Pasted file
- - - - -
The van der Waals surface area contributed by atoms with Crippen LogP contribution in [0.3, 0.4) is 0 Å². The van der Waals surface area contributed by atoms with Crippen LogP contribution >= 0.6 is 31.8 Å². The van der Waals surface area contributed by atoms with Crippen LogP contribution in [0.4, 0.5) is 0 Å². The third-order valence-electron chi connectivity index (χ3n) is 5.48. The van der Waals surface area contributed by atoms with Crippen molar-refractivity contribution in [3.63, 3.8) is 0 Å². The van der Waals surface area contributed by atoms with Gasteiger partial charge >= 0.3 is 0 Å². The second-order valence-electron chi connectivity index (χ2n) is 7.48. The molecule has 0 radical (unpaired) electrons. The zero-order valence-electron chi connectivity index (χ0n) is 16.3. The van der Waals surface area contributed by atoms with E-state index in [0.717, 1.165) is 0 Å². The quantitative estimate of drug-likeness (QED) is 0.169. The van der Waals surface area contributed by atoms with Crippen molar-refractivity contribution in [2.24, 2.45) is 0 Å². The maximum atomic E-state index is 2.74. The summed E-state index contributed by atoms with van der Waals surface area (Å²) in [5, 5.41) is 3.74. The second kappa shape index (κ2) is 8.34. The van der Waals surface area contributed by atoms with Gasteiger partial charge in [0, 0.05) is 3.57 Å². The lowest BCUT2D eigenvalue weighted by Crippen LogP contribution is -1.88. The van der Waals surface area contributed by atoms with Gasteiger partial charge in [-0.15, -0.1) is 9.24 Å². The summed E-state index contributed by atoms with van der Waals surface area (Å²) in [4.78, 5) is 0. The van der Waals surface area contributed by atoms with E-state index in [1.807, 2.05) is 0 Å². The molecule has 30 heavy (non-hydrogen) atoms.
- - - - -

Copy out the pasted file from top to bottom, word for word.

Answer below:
The van der Waals surface area contributed by atoms with Crippen LogP contribution in [0.3, 0.4) is 0 Å². The van der Waals surface area contributed by atoms with Crippen LogP contribution >= 0.6 is 31.8 Å². The van der Waals surface area contributed by atoms with Crippen LogP contribution in [0.4, 0.5) is 0 Å². The third-order valence-electron chi connectivity index (χ3n) is 5.48. The van der Waals surface area contributed by atoms with Crippen molar-refractivity contribution in [3.63, 3.8) is 0 Å². The van der Waals surface area contributed by atoms with Gasteiger partial charge >= 0.3 is 0 Å². The second-order valence-electron chi connectivity index (χ2n) is 7.48. The molecule has 0 radical (unpaired) electrons. The zero-order valence-electron chi connectivity index (χ0n) is 16.3. The van der Waals surface area contributed by atoms with E-state index in [0.717, 1.165) is 0 Å². The quantitative estimate of drug-likeness (QED) is 0.169. The van der Waals surface area contributed by atoms with Crippen molar-refractivity contribution in [2.24, 2.45) is 0 Å². The maximum atomic E-state index is 2.74. The summed E-state index contributed by atoms with van der Waals surface area (Å²) in [5, 5.41) is 3.74. The second kappa shape index (κ2) is 8.34. The van der Waals surface area contributed by atoms with Gasteiger partial charge in [0, 0.05) is 3.57 Å². The lowest BCUT2D eigenvalue weighted by Crippen LogP contribution is -1.88. The van der Waals surface area contributed by atoms with Gasteiger partial charge in [-0.15, -0.1) is 9.24 Å². The summed E-state index contributed by atoms with van der Waals surface area (Å²) in [4.78, 5) is 0. The van der Waals surface area contributed by atoms with E-state index in [1.807, 2.05) is 0 Å². The molecule has 30 heavy (non-hydrogen) atoms.